• Use only water based lubricants (KY Jelly)
  • Don’t use: baby oil, massage oil, cooking oil, lotions, vasoline, etc. They weaken condoms.

Used correctly and consistently, condoms are highly effective at preventing pregnancy and most STDs. Used correctly means following the directions on the package and consistently means every single time. If the STD is on the skin outside the area covered by a condom, it can still be passed between partners. For example, herpes and genital warts are often outside the area the condom covers, so you can still get them even if you use condoms. Condoms are excellent in helping prevent HIV, hepatitis, gonorrhea, and chlamydia. There are different types of condoms out there. Latex polyurethane is best for STD prevention. Some novelty condoms prevent sperm/pregnancy, but they don’t prevent viruses from getting through.

There is a three to six month window period while the body develops enough HIV antibodies to be detected in a blood test. If you’ve had an exposure to HIV (sex with a partner who is HIV positive or their HIV status is unknown, sex with someone who has other partners, shared needle/drug works), you need to get tested 3-6 months after that to see if you were infected with HIV.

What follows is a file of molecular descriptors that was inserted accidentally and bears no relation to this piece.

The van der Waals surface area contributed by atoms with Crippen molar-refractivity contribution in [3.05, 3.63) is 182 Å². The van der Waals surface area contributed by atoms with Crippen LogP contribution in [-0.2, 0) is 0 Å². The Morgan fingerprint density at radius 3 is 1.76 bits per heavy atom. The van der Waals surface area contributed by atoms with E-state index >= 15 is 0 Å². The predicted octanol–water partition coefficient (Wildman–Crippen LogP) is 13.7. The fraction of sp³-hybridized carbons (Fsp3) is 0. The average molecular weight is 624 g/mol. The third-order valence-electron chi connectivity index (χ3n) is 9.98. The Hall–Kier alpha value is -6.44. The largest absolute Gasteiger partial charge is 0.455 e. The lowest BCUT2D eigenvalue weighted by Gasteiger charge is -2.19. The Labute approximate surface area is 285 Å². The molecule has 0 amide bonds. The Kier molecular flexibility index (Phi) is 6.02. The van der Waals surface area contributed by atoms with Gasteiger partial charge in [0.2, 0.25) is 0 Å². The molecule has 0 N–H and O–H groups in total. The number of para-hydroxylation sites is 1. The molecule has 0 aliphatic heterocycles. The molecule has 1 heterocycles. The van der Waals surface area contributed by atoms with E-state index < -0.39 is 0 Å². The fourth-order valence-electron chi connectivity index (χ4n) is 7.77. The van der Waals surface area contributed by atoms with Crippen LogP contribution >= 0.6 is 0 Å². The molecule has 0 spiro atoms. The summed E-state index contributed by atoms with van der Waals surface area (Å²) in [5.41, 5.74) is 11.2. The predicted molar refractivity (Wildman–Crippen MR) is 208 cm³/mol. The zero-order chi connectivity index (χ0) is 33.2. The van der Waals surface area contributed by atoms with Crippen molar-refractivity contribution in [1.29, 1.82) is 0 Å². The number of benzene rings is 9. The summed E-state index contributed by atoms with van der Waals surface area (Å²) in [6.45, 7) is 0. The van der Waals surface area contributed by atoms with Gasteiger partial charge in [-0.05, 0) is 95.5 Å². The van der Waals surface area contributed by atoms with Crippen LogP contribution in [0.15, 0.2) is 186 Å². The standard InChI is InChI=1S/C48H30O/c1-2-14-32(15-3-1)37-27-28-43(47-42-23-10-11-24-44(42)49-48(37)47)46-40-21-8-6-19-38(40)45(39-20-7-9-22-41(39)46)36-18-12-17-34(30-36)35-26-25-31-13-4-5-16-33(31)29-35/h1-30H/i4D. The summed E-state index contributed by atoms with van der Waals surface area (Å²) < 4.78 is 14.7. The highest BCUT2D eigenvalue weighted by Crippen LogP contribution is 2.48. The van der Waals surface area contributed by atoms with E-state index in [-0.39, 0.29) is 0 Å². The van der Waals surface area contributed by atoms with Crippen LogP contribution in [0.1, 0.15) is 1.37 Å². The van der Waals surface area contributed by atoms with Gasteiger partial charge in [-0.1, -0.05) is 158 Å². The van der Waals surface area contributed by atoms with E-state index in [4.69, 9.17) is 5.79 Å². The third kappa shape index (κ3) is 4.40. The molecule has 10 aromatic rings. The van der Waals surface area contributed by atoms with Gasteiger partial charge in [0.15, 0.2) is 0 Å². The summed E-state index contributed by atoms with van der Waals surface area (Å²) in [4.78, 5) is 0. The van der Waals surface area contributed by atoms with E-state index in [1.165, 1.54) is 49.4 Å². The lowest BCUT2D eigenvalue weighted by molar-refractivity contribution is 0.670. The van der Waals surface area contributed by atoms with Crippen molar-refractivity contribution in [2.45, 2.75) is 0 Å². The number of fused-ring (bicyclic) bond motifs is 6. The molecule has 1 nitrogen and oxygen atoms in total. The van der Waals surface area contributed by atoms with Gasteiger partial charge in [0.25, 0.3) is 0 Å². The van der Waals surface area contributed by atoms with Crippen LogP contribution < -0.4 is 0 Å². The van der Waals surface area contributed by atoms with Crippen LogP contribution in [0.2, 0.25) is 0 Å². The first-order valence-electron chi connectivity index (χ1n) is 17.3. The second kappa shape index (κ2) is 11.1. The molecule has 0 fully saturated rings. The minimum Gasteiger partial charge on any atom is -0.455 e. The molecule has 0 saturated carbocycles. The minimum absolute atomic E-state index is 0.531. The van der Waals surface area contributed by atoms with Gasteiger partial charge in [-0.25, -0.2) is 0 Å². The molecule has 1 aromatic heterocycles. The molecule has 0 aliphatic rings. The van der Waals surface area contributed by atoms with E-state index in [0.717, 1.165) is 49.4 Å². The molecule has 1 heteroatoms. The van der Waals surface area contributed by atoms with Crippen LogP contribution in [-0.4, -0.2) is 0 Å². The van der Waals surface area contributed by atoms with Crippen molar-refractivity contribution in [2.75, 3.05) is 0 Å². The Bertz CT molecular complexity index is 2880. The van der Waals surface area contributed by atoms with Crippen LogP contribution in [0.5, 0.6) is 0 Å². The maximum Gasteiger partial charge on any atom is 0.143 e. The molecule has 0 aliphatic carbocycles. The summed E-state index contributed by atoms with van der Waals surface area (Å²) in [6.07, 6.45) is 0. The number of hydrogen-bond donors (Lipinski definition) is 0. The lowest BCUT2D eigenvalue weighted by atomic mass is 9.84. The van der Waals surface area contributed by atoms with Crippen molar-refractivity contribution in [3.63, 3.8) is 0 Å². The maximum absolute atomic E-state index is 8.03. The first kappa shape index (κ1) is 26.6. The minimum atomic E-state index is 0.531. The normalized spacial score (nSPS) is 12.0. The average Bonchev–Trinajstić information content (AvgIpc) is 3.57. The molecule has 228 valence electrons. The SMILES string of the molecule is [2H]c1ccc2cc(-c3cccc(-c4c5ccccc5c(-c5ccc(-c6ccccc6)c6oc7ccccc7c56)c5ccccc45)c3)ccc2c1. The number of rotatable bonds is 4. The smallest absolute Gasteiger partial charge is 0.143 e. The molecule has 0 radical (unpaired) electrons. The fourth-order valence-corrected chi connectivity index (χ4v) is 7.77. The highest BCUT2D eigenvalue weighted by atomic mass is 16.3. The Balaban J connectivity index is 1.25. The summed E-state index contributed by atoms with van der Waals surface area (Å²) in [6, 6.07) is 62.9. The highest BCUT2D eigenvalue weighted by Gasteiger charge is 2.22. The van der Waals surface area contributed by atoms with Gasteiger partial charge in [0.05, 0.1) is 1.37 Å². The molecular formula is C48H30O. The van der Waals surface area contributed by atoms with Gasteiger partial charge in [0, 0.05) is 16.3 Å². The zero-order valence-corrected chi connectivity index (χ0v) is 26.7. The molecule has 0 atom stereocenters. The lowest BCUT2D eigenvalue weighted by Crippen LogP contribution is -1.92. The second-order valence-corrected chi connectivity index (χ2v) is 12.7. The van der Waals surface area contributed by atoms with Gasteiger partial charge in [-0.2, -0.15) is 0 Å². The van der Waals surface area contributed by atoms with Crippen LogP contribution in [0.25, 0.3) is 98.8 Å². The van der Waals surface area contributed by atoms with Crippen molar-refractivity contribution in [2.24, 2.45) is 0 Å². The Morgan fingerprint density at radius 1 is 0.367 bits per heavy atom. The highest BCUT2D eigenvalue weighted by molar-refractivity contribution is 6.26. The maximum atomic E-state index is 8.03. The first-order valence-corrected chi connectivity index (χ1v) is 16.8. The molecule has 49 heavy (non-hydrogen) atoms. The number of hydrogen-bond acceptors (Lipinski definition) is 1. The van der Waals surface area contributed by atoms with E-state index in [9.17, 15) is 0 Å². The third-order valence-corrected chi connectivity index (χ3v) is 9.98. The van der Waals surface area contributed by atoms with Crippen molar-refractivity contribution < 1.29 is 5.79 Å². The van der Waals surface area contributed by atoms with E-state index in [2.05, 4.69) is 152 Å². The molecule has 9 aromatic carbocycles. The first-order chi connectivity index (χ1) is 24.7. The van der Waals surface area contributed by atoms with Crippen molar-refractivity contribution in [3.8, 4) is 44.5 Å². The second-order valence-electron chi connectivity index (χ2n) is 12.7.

PID occurs when bacteria move upward from a woman's vagina or cervix (opening to the uterus) into her reproductive organs. Many different organisms can cause PID, but many cases are associated with gonorrhea and chlamydia, two very common bacterial STDs.

A prior episode of PID increases the risk of another episode because the reproductive organs may be damaged during the first infection. Sexually active women in their childbearing years are most at risk, and those under age 25 are more likely to develop PID than those older than 25. This is partly because the cervix of teenage girls and young women is not fully matured, increasing their susceptibility to the STDs that are linked to PID. The more sex partners a woman has, the greater her risk of developing PID and a woman whose partner has more than one sex partner is at even greater risk of developing PID.